The results were reported as cost (£s) and time; per implementation phase; total and incremental; as well as direct1 and indirect2 (as validated through the PAG).
Quantifying the administrative burden of an outcomes-based managed entry agreement
A key finding became apparent when respondents were asked to identify and quantify any significant one-off capital investment associated with implementing the MEA. Respondents believed that the data collection infrastructure used for oncology in England (the Systemic Anti-Cancer Treatment [SACT] database) would be sufficient accommodate the MEAs; for this reason, they considered the capital and infrastructure investments needed in the context of the oncology MEA exemplar in England to be negligible.
The estimated total 10-year costs to an English NHS Trust (50 new patients treated per annum), is presented in Table 1 below.
Table 2: Estimated administrative cost incurred per hospital trust (by operational phase and total)
* Monitoring visits per year
** UKALL R3, UKALL 2011 protocol
The incremental cost of implementing an MEA for the hypothetical CAR T-cell therapy (treating 50 new patients per annum over 10 years) was estimated at £871,707 and £669,671 as compared to CAR T-cell therapy without MEA and the SoC respectively (as shown in Figure 1 below).
Figure 1: Total and incremental administrative cost by therapeutic scenario
The total number of personnel working days required for the different therapeutic scenarios at an English NHS hospital trust (treating 50 new patients per annum over 10 years), is estimated at:
- 1,444 working days for hypothetical CAR T-cell therapy without an MEA
- 7,845 working days for hypothetical CAR T-cell therapy with an MEA
- 2,799 working days for existing SoC
This translates to an incremental cost of implementing an MEA for the hypothetical CAR T-cell therapy as detailed in Figure 2 below.
Figure 2: Total and incremental personnel days required for administrative purposes (by therapeutic scenario)
We also detailed the incremental administrative burden per patient of introducing the CAR T-cell therapy with an MEA, as shown in Table 3.
Table 3: Incremental administrative burden per patient of introducing the CAR T-cell therapy with an MEA
It is worth noting that the SoC represents a considerable baseline administrative burden, which stems from the repeated activity for the payment of numerous chemotherapy administrations and the associated requirement for oncology treatments to enter data into the SACT database, and the use of the BlueTeq interface for Payment by Results excluded products. This baseline administrative burden for the SoC was quantified for the first time in our research, specifically for ALL.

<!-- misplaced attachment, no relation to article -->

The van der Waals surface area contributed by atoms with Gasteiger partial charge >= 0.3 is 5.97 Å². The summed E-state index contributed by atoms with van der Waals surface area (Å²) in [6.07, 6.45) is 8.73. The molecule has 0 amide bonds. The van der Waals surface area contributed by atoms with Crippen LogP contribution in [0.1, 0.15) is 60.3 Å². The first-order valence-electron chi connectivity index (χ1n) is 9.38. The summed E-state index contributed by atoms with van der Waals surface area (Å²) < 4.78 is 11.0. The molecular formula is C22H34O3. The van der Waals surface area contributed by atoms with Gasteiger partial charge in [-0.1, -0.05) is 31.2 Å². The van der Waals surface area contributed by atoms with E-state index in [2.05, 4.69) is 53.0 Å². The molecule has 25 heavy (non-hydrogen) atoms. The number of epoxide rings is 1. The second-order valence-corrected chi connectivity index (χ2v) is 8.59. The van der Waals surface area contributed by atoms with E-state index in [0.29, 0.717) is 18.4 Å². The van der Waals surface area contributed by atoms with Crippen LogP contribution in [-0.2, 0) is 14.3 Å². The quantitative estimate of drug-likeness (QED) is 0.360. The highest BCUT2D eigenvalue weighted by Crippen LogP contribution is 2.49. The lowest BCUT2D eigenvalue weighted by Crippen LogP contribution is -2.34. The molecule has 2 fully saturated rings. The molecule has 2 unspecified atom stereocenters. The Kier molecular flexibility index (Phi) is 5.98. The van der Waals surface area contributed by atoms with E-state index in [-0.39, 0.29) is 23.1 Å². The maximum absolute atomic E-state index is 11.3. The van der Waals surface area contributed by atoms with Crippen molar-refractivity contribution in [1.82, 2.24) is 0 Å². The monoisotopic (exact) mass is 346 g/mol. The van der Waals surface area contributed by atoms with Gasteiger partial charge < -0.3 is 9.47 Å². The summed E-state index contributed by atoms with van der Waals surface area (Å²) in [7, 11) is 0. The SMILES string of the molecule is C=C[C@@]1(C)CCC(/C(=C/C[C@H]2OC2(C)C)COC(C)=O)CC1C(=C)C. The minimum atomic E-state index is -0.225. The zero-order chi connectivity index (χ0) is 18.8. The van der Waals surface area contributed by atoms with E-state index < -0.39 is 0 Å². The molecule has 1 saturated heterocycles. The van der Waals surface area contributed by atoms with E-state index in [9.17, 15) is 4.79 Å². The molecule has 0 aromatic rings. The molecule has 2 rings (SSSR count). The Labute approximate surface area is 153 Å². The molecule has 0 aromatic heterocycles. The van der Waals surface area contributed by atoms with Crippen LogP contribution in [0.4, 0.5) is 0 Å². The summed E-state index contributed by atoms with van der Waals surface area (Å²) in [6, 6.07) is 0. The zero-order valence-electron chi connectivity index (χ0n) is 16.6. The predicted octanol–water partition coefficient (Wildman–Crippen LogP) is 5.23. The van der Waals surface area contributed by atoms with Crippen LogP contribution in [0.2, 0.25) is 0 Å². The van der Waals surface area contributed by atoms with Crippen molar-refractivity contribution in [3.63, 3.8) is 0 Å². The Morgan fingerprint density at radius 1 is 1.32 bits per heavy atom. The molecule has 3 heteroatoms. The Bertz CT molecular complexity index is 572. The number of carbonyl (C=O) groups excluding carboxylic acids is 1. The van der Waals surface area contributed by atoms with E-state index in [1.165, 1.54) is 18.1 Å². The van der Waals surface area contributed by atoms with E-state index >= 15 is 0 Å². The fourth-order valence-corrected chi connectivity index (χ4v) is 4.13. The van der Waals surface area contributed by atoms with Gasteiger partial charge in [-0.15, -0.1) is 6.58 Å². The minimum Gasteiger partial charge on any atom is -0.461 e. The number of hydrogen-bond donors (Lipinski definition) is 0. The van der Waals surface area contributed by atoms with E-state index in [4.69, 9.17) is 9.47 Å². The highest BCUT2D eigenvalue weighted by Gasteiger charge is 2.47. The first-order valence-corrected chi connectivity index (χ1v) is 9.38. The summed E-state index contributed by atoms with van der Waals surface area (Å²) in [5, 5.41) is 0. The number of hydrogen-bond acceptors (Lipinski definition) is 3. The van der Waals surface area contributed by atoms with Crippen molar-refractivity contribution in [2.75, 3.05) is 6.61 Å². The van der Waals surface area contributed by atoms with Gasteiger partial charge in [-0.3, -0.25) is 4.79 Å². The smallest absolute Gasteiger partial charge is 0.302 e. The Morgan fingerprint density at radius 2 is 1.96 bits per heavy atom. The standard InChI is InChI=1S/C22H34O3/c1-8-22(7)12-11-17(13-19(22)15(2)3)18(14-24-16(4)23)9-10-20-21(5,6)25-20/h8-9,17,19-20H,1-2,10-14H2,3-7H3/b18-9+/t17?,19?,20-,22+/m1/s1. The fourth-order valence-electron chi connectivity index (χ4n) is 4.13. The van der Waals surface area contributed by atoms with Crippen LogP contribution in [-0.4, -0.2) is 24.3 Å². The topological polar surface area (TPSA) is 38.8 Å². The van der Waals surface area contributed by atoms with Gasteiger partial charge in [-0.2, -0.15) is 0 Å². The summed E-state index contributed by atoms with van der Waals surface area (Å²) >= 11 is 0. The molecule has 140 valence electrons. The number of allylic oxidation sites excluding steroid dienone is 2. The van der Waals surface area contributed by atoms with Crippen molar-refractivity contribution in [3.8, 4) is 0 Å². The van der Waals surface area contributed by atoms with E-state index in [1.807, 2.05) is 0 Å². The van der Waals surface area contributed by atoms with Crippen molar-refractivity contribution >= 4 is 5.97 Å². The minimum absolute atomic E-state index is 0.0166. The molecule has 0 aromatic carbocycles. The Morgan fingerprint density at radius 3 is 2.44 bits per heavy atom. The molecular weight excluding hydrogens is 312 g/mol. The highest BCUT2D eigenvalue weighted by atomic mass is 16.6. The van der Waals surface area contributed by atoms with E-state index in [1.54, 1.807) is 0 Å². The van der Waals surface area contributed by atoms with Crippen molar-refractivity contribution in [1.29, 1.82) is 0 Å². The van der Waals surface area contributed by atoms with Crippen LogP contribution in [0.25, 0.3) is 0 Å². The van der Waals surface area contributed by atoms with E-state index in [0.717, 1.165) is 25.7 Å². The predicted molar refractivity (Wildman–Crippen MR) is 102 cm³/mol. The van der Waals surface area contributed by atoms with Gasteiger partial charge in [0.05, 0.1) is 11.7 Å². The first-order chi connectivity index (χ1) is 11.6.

CAR T-cell therapy without MEA is less resource-intensive than the SOC because it only requires an upfront, one-off payment upon a single administration. The CAR T-cell therapy with an MEA presents the greatest burden of the three options analysed, and a key driver for this is the increased frequency of Minimal Residual Disease (MRD) blood testing in year one (due to greater uncertainty around the safety and efficacy data and in order to inform the performance-based reimbursement mechanism), but also greater patient numbers over time (as compared to the SoC) due to improved survival. The increase in resource costs is mainly attributable to the increase in pharmacy personnel time and higher banding of the personnel involved. The indirect costs, e.g. set up costs and infrastructure that would be required for the system to run, are negligible (less than 1%), as a data collection infrastructure is already in place for oncology therapies (through SACT and BlueTeq). From an NHS perspective, this also means that the incremental cost of adopting the CAR T-cell therapy with an MEA at multiple hospitals would be relatively low.
It should be noted that the costs communicated in this study are based on treating 50 patients per annum and over a 10-year horizon and leveraging the existing oncology data infrastructure for enabling the operation of the MEA. However, if a similar MEA arrangement was to be implemented for a larger therapy area in terms of target patient population, then the total administrative burden and associated cost would increase proportionately to the number of patients treated. Furthermore, if the target therapy area lacks an existing data collection infrastructure, the total MEA implementation burden would further increase due to the capital investment required to create the appropriate infrastructure for the operation of the MEA.
While the total costs are considerable, the incremental cost per patient of adopting the hypothetical CAR T-cell therapy with an MEA equates to an annual cost per patient of £240. For products with a list price into the hundreds of thousands of pounds (as illustrated by the list price of Kymriah in paediatric ALL at £282,000 per patient), this might be considered a viable “annual insurance premium” to underwrite the potential reimbursement should the drug fail.
Our research has provided for the first time a detailed estimate of the administrative resources required for reimbursement purposes for the existing standard of care in ALL at the NHS trust level in England, as well as the resource implications of adopting a CAR T-cell therapy with or without an MEA. We have also developed a methodological framework that can be used to undertake similar analyses in other therapy areas where MEAs are considered as a means to reduce the decision uncertainty in HTAs and improve the chances of being reimbursed.